■Until August 26, a potential investor would be an accredited investor only if he or she had a net worth of at least $1 million or individual income of more than $200,000 (or $300,000 jointly with the individual’s spouse) in each of the last two years. The theory underlying the SEC definition of accredited was, at least in part, that individuals who met these requirements were likely to be able to understand investment risks on their own without the information provided by SEC registrations. In the classic phrase, they could, in making investments, “fend for themselves.”

■I should note, however, that if you were offering securities to the above 35 non-accredited investors, you would be prudent to provide them with written “private placement memos” (PPMs) that clearly identified all of the risks associated with the relevant securities. The SEC Amendment doesn’t change this requirement.

■My law practice is focused not only on helping business owners maximize their federal income tax deductions under Internal Revenue Code section 199A but also on forming single-member and multi-member LLCs and restructuring existing LLCs. The prospective members of LLCs being formed by my clients or owned by them sometimes include accredited investors, but they also often include unaccredited investors who will be purely passive members of the LLC, and who, in some cases, may be contributing investment amounts that, for them at least, are substantial and would be painful to lose. I feel a duty to protect these unaccredited investors, even if, as often happens, they are close relatives of the business owners in question, and I advise the owners that, to provide protection to these investors and also for their own protection, they should provide them with comprehensive PPMs. Indeed, I think it is good practice to provide PPMs even to accredited investors. PPMs are challenging and fascinating to draft, but clients for whom I draft them tend to hate them because, of necessity, they disclose so many potentially deal-killing investment risks.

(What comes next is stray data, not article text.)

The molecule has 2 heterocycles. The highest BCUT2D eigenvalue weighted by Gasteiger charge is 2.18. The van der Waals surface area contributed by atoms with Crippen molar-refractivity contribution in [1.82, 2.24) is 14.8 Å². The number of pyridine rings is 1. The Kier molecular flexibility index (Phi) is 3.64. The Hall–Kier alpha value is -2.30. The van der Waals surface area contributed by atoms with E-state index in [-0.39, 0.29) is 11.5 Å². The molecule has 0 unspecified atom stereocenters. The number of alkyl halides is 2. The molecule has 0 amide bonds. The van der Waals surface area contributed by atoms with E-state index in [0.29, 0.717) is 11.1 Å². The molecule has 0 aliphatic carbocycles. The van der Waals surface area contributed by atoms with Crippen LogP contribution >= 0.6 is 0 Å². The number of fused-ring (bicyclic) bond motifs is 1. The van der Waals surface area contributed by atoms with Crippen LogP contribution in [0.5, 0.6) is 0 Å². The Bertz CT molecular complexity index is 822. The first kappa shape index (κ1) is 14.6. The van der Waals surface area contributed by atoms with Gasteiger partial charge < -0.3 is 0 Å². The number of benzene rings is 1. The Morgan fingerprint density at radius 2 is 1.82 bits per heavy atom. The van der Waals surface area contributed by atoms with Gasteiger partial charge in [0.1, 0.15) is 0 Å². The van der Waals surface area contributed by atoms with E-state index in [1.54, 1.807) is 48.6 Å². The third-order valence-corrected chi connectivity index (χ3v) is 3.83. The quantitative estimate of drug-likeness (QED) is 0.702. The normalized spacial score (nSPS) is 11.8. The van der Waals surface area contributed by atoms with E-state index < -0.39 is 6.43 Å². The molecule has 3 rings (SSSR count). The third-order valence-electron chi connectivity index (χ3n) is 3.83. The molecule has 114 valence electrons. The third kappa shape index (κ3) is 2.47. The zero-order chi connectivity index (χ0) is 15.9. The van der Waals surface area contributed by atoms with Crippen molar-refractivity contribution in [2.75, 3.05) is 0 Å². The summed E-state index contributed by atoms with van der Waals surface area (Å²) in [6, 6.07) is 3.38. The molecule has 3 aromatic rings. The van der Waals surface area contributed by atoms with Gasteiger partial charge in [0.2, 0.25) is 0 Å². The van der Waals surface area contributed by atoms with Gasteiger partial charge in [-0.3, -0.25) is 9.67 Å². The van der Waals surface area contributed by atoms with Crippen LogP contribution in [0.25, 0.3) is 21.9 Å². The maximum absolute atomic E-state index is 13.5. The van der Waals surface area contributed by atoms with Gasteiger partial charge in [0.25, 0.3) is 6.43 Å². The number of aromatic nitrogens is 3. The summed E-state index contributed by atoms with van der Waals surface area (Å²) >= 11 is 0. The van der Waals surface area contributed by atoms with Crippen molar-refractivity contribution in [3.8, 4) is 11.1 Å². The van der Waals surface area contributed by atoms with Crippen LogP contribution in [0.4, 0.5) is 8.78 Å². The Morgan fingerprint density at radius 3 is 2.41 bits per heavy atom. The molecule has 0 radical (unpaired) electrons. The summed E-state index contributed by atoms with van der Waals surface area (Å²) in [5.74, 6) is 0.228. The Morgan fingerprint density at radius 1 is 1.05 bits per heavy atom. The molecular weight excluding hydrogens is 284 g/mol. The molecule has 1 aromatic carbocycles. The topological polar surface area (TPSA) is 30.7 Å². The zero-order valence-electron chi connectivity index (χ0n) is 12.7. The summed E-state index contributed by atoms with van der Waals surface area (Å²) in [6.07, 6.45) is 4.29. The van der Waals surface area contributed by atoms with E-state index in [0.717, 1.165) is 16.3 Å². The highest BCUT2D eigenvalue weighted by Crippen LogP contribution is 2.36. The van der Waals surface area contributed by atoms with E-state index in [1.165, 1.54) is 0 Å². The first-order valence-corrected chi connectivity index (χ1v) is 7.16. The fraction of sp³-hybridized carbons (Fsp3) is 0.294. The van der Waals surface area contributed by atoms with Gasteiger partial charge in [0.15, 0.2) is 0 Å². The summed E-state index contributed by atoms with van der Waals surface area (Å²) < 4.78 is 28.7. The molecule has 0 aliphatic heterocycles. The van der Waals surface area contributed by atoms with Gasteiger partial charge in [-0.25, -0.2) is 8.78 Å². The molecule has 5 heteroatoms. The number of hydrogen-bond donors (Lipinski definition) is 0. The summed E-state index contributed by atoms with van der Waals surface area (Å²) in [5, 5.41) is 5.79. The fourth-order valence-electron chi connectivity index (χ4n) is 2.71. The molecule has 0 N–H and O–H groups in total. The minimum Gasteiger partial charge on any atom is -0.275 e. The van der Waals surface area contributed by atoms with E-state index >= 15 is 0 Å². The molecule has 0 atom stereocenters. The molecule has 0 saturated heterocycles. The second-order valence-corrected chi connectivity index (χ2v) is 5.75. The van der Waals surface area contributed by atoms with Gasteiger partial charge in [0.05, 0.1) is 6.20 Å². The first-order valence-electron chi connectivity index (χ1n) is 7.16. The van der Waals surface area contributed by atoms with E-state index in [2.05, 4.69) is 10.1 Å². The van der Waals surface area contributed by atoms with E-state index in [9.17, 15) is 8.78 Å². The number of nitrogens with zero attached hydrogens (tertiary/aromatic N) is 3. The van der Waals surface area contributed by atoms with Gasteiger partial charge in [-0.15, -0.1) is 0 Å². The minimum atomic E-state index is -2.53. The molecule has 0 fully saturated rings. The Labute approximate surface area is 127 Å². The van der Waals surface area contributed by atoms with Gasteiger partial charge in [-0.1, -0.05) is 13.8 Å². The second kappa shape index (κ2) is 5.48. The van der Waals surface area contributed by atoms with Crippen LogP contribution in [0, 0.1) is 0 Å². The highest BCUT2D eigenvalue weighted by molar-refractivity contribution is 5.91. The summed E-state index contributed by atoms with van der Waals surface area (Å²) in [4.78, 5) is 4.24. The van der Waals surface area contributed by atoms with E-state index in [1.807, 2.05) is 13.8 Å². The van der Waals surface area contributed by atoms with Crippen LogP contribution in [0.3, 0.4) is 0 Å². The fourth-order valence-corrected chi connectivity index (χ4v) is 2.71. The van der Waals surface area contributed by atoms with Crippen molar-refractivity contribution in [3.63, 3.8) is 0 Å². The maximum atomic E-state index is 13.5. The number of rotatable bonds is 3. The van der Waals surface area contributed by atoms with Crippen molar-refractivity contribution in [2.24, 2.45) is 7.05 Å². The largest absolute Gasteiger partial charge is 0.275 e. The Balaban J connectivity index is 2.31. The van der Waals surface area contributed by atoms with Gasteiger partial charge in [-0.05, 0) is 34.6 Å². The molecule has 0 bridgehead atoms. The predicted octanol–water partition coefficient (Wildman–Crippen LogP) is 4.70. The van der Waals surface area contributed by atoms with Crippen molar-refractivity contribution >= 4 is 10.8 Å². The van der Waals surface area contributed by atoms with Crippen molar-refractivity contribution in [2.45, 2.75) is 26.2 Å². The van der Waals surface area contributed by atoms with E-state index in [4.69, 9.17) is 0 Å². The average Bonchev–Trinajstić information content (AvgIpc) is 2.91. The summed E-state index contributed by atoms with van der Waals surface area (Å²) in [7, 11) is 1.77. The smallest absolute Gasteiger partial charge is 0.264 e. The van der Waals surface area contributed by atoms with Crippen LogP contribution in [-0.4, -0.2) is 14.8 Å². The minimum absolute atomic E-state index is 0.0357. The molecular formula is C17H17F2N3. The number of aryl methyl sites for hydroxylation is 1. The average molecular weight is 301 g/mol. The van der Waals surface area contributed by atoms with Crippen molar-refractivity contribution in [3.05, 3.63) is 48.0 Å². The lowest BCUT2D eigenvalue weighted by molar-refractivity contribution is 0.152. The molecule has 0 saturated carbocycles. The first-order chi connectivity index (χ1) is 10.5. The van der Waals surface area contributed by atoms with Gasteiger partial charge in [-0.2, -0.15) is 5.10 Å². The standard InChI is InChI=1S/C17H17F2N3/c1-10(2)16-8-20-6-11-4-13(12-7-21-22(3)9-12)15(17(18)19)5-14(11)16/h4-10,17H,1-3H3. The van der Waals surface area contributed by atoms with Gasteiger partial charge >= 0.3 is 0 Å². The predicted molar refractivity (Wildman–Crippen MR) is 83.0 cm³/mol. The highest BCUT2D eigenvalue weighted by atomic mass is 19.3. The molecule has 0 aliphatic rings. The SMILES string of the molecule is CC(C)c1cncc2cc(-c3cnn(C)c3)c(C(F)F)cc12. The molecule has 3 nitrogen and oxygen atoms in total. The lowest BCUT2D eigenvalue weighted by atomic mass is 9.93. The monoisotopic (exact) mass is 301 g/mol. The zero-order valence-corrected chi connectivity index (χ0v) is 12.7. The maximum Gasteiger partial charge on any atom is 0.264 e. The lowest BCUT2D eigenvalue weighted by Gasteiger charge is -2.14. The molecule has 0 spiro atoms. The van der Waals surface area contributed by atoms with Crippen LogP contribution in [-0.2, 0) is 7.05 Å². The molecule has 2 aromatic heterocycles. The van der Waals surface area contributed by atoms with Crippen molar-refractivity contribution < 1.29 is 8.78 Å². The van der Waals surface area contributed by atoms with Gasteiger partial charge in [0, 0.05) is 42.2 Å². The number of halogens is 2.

The SEC Amendment hasn’t revolutionized the securities offering process, but it has significantly liberalized it. Specifically:

■The SEC Amendment includes in the definition of accredited investor individuals who cannot meet the above net worth or income requirements but who have professional certifications that make clear their ability to evaluate investments. These individuals include most types of certified investment advisers. They do not include CPAs or lawyers, even though these professionals often have a sophisticated understanding of securities investments and the investment process.

■They include various types of entities previously ineligible to be accredited investors. These include LLCs and other businesses whose business purpose is not to invest in securities but that have a net worth of at least $5 million.

■They expand the above income requirements for accredited investor status beyond spouses in the traditional sense to include “spousal equivalents.” “Spousal equivalent” for SEC purposes is a broad term with many meanings. However, among other things, it includes an individual who cohabits with another individual, who may or may not be of the same gender as that other individual, and who shares a long-time sexual relationship with the other individual. In today’s world, millions of individuals qualify as spousal equivalents.

To sum up: If you own an existing business or if you want to start one, the SEC Amendment may provide you with a significant number of legally permissible investors in your business that, before the issuance of the SEC Amendment, would have been entirely unavailable to you.


John Cunningham is a Concord tax and businesses lawyer and estate planner. He has published Drafting Limited Liability Company Operating Agreements and Maximizing Pass-Through Deductions under Internal Revenue Code Section 199A. Both are the leading books in their fields. If you have business or tax questions you’d like addressed in this column, call John at (603) 856-7172 or e-mail him at